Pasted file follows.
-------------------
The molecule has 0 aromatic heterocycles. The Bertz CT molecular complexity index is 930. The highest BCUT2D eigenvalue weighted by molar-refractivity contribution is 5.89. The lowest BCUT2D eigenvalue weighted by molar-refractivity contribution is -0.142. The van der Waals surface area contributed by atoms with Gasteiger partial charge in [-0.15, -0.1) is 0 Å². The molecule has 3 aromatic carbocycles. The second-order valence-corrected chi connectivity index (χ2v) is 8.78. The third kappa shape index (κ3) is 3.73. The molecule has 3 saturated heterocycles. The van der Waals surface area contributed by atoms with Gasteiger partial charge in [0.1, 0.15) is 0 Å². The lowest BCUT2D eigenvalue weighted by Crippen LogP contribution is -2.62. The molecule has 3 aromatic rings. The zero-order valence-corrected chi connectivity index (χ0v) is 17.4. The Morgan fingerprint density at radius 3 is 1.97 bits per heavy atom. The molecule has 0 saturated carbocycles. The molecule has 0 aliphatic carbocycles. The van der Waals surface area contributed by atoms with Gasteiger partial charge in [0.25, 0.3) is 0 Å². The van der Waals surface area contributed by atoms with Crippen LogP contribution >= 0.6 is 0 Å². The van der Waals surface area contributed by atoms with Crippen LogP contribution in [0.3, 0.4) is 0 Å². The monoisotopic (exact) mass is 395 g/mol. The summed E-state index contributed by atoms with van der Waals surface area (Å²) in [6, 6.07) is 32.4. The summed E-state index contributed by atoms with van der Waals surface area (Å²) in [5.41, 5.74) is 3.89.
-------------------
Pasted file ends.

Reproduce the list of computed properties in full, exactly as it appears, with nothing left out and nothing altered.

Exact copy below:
The molecule has 0 aromatic heterocycles. The Bertz CT molecular complexity index is 930. The highest BCUT2D eigenvalue weighted by molar-refractivity contribution is 5.89. The lowest BCUT2D eigenvalue weighted by molar-refractivity contribution is -0.142. The van der Waals surface area contributed by atoms with Gasteiger partial charge in [-0.15, -0.1) is 0 Å². The molecule has 3 aromatic carbocycles. The second-order valence-corrected chi connectivity index (χ2v) is 8.78. The third kappa shape index (κ3) is 3.73. The molecule has 3 saturated heterocycles. The van der Waals surface area contributed by atoms with Gasteiger partial charge in [0.1, 0.15) is 0 Å². The lowest BCUT2D eigenvalue weighted by Crippen LogP contribution is -2.62. The molecule has 3 aromatic rings. The zero-order valence-corrected chi connectivity index (χ0v) is 17.4. The Morgan fingerprint density at radius 3 is 1.97 bits per heavy atom. The molecule has 0 saturated carbocycles. The molecule has 0 aliphatic carbocycles. The van der Waals surface area contributed by atoms with Gasteiger partial charge in [0.25, 0.3) is 0 Å². The van der Waals surface area contributed by atoms with Crippen LogP contribution >= 0.6 is 0 Å². The van der Waals surface area contributed by atoms with Crippen LogP contribution in [0.3, 0.4) is 0 Å². The monoisotopic (exact) mass is 395 g/mol. The summed E-state index contributed by atoms with van der Waals surface area (Å²) in [6, 6.07) is 32.4. The summed E-state index contributed by atoms with van der Waals surface area (Å²) in [5.41, 5.74) is 3.89.